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Samara Mother of God, Novomoskovsk, Dnipropetrovsk, Ukraine

Commemorated on Third Tuesday Easter
Samara Mother of God, Novomoskovsk, Dnipropetrovsk, Ukraine
Similar to another Ukrainian icon, the Akhtyrskaya, the Mother of God of Samara is portrayed beside a crucifix, on Christ's right side, as in most Crucifixion and Deesis scenes. But in addition to the crucifix, the Samara icon depicts many other emblems of Christ's passion, including the sun that darkened, the moon; the cock that crowed; the temple whose veil was rent; nails, hammer, and pliers; chalice and pitcher. A sword extends from Christ's side to his mother's heart, as foretold at his infant presentation. Where the Akhtyrskaya gazes at her crucified son with hands joined in prayer, the Samarskaya looks neither at Christ nor directly at the viewer, hands crossed on her breast. The Akhtyrskaya appears to intercede with Christ, the Samarskaya to share his suffering and death.   
In 1711, when Russians drove the Cossacks out of their stronghold in southern Ukraine, many fled to the Crimean Khanate. In 1734, they were allowed to return. Around 1736, according to local tradition, some of the former exiles placed an icon of the Mother of God in an Orthodox church in their reestablished territory on the Dneiper, the Zaporizhian Sich. After moving to the town of Novi Kaydaki, also in the Sich, the icon developed a reputation for miracles, which the church rector reported to the Cossack leader in 1770. Bypassing church protocol, the Otaman donated an icon cover of gold, silver, and precious stones, and had the image moved to a place of honor in a separate chapel. 
Five years later, under Catherine the Great, Russia abolished the Zaporizhian Sich and established a new Orthodox eparchy in the region. The new hierarchy had the miraculous icon moved west from Novi Kaydaki to the bishop's residence at Holy Cross Monastery in Poltava, the new diocesan seat. In 1804 they moved it to the cathedral sacristy in Katerynoslav (now Dnipropetrovsk), not far from its old location of Novi Kaydaki.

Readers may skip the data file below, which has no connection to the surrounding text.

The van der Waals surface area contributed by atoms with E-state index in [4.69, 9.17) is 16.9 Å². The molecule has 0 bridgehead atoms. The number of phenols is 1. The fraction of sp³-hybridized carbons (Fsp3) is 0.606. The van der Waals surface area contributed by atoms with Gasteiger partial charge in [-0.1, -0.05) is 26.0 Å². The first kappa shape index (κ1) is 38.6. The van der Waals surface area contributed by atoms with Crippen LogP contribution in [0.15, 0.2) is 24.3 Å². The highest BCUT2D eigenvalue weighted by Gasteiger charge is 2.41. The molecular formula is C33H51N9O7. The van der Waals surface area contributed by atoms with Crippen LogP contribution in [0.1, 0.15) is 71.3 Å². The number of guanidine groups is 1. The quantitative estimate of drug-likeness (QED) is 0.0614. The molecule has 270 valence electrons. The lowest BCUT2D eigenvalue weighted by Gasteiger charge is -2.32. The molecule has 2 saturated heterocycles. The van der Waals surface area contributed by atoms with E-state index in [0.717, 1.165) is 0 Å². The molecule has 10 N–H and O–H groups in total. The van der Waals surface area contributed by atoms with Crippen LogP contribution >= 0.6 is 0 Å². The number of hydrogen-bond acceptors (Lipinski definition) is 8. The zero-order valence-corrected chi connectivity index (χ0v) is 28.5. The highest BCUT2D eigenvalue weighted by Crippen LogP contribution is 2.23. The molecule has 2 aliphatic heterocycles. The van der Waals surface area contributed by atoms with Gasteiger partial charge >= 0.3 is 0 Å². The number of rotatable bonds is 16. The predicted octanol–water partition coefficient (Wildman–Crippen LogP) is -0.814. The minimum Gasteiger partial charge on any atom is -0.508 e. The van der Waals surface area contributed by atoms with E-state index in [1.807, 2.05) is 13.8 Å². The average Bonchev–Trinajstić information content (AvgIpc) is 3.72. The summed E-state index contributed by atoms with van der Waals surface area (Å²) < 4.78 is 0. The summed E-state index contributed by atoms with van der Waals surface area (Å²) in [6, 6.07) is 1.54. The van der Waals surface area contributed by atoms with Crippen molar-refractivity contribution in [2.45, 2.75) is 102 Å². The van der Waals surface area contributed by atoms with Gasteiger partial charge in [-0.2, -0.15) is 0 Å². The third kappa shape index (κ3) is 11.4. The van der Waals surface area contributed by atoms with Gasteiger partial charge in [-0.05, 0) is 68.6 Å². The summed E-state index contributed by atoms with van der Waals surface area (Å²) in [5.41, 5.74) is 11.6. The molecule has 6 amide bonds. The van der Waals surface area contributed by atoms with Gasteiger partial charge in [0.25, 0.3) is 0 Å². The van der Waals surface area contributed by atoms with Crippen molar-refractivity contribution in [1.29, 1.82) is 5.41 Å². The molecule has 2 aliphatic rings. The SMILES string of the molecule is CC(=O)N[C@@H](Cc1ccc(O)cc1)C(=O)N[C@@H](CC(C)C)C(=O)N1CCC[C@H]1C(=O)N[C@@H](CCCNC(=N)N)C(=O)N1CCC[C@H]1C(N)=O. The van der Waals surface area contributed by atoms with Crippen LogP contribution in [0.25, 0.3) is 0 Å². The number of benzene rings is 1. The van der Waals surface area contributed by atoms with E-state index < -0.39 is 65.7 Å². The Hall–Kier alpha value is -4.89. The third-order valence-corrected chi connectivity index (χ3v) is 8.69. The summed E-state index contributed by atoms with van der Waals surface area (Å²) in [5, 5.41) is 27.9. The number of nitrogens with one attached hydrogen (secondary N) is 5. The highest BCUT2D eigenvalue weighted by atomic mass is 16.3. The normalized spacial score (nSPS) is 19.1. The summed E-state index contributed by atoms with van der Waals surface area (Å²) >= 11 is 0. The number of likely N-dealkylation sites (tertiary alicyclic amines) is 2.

Icon now in the Samara MonasteryThree years later the bishop's steward obtained permission to move it 15 miles northeast to the Samara Monastery, which he managed also. Revered throughout the region, the icon processed twice annually from the island monastery through the villages of the eparchy, April 15 to June 15 and August 15 to October 15.
After the 1917 revolution, Samara Monastery was closed and the icon lost. Reopened in 1998, the monastery maintains a shrine with a copy of the image in which Mary, Christ, and the sword have been retouched, while the other details have faded. For the icon's 275th anniversary in 2011, the annual procession was revived in a less elaborate way.
Lasting several days, the procession takes the image from St. Nicholas Samara Monastery to the St. Nicholas Church in Novi Kaydaki, stopping along the way at churches in Novomoskovsk and Dnipropetrovsk. Orthodox churches in the region celebrate the Samara Mother of God on the third Tuesday after Easter, during Myrrh-Bearers Week, when Orthodoxy honors the women who visited Christ's tomb on the morning of his resurrection.

ources include:
"В епархии возродили многодневный крестный ход с Покровительницей Приднепровья — «Самарской» иконой Божией," June 21, 2011, Матери, Официальный сайт Днепропетровской епархии УПЦ, (Eparchy of Dnipropetrovsk's website; picture of Monastery icon carried in procession)
Журнал некорректного изографа (фарисея и сноба по совместительству) - Иконы о.Андрея, posting by Dimitrios October 22, 2011, (picture of icon by Andrew Ponomarenko
"Самарская икона Божией Матери," 



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